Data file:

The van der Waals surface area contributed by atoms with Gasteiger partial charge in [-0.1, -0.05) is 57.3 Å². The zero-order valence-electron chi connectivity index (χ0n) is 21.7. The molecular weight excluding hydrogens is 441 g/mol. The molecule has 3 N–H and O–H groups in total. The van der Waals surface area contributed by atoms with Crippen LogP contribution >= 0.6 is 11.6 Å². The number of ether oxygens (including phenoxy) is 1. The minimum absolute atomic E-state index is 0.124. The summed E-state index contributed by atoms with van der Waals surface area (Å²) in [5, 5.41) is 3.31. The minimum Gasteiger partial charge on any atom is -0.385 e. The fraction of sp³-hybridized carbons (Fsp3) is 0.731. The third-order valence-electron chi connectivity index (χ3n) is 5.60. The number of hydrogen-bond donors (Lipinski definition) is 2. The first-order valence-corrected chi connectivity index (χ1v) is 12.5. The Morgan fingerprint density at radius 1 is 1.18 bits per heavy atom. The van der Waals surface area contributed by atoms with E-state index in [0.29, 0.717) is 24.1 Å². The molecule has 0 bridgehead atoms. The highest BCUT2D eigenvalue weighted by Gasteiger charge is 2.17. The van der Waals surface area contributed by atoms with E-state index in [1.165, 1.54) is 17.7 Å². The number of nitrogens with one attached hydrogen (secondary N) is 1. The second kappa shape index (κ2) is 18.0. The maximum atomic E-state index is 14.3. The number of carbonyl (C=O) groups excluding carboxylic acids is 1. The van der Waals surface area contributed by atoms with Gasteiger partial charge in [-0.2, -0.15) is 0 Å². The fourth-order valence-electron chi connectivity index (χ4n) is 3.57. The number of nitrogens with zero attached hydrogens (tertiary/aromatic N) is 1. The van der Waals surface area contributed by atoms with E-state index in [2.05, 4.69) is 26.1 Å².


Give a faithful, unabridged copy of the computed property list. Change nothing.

The van der Waals surface area contributed by atoms with Gasteiger partial charge in [-0.1, -0.05) is 57.3 Å². The zero-order valence-electron chi connectivity index (χ0n) is 21.7. The molecular weight excluding hydrogens is 441 g/mol. The molecule has 3 N–H and O–H groups in total. The van der Waals surface area contributed by atoms with Crippen LogP contribution >= 0.6 is 11.6 Å². The number of ether oxygens (including phenoxy) is 1. The minimum absolute atomic E-state index is 0.124. The summed E-state index contributed by atoms with van der Waals surface area (Å²) in [5, 5.41) is 3.31. The minimum Gasteiger partial charge on any atom is -0.385 e. The fraction of sp³-hybridized carbons (Fsp3) is 0.731. The third-order valence-electron chi connectivity index (χ3n) is 5.60. The number of hydrogen-bond donors (Lipinski definition) is 2. The first-order valence-corrected chi connectivity index (χ1v) is 12.5. The Morgan fingerprint density at radius 1 is 1.18 bits per heavy atom. The van der Waals surface area contributed by atoms with E-state index in [0.29, 0.717) is 24.1 Å². The molecule has 0 bridgehead atoms. The highest BCUT2D eigenvalue weighted by Gasteiger charge is 2.17. The van der Waals surface area contributed by atoms with E-state index in [1.165, 1.54) is 17.7 Å². The number of nitrogens with one attached hydrogen (secondary N) is 1. The second kappa shape index (κ2) is 18.0. The maximum atomic E-state index is 14.3. The number of carbonyl (C=O) groups excluding carboxylic acids is 1. The van der Waals surface area contributed by atoms with Gasteiger partial charge in [-0.2, -0.15) is 0 Å². The fourth-order valence-electron chi connectivity index (χ4n) is 3.57. The number of nitrogens with zero attached hydrogens (tertiary/aromatic N) is 1. The van der Waals surface area contributed by atoms with E-state index in [2.05, 4.69) is 26.1 Å².